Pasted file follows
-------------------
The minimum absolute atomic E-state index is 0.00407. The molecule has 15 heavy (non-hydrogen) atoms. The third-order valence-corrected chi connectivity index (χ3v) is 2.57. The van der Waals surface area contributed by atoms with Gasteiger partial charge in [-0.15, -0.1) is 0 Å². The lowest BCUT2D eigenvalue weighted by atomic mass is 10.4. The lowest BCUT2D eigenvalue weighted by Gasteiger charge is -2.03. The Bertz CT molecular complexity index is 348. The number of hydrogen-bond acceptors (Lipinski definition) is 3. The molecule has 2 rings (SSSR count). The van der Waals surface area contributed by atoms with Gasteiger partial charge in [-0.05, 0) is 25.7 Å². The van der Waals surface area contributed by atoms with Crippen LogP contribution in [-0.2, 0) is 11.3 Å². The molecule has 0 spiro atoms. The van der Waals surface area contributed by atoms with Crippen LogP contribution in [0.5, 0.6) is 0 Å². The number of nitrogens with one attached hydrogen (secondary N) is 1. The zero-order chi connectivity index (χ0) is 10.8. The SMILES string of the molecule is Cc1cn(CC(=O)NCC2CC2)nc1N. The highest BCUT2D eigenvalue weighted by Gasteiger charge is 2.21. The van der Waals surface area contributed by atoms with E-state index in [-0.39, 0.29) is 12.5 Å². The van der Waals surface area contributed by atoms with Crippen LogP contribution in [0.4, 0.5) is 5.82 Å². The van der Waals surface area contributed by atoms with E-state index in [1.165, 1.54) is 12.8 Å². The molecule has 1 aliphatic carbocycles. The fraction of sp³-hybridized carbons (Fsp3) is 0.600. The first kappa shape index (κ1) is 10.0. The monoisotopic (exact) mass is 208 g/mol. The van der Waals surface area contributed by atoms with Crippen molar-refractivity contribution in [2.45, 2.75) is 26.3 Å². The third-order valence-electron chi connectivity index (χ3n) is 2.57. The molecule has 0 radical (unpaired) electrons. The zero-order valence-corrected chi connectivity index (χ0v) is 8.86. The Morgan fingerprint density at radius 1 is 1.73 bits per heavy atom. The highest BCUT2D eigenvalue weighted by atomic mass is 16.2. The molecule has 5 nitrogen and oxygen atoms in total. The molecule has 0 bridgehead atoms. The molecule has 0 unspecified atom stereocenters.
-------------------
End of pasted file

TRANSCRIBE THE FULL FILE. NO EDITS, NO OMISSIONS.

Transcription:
The minimum absolute atomic E-state index is 0.00407. The molecule has 15 heavy (non-hydrogen) atoms. The third-order valence-corrected chi connectivity index (χ3v) is 2.57. The van der Waals surface area contributed by atoms with Gasteiger partial charge in [-0.15, -0.1) is 0 Å². The lowest BCUT2D eigenvalue weighted by atomic mass is 10.4. The lowest BCUT2D eigenvalue weighted by Gasteiger charge is -2.03. The Bertz CT molecular complexity index is 348. The number of hydrogen-bond acceptors (Lipinski definition) is 3. The molecule has 2 rings (SSSR count). The van der Waals surface area contributed by atoms with Gasteiger partial charge in [-0.05, 0) is 25.7 Å². The van der Waals surface area contributed by atoms with Crippen LogP contribution in [-0.2, 0) is 11.3 Å². The molecule has 0 spiro atoms. The van der Waals surface area contributed by atoms with Crippen LogP contribution in [0.5, 0.6) is 0 Å². The number of nitrogens with one attached hydrogen (secondary N) is 1. The zero-order chi connectivity index (χ0) is 10.8. The SMILES string of the molecule is Cc1cn(CC(=O)NCC2CC2)nc1N. The highest BCUT2D eigenvalue weighted by Gasteiger charge is 2.21. The van der Waals surface area contributed by atoms with E-state index in [-0.39, 0.29) is 12.5 Å². The van der Waals surface area contributed by atoms with Crippen LogP contribution in [0.4, 0.5) is 5.82 Å². The van der Waals surface area contributed by atoms with E-state index in [1.165, 1.54) is 12.8 Å². The molecule has 1 aliphatic carbocycles. The fraction of sp³-hybridized carbons (Fsp3) is 0.600. The first kappa shape index (κ1) is 10.0. The monoisotopic (exact) mass is 208 g/mol. The van der Waals surface area contributed by atoms with Crippen molar-refractivity contribution in [2.45, 2.75) is 26.3 Å². The third-order valence-electron chi connectivity index (χ3n) is 2.57. The molecule has 0 radical (unpaired) electrons. The zero-order valence-corrected chi connectivity index (χ0v) is 8.86. The Morgan fingerprint density at radius 1 is 1.73 bits per heavy atom. The highest BCUT2D eigenvalue weighted by atomic mass is 16.2. The molecule has 5 nitrogen and oxygen atoms in total. The molecule has 0 bridgehead atoms. The molecule has 0 unspecified atom stereocenters.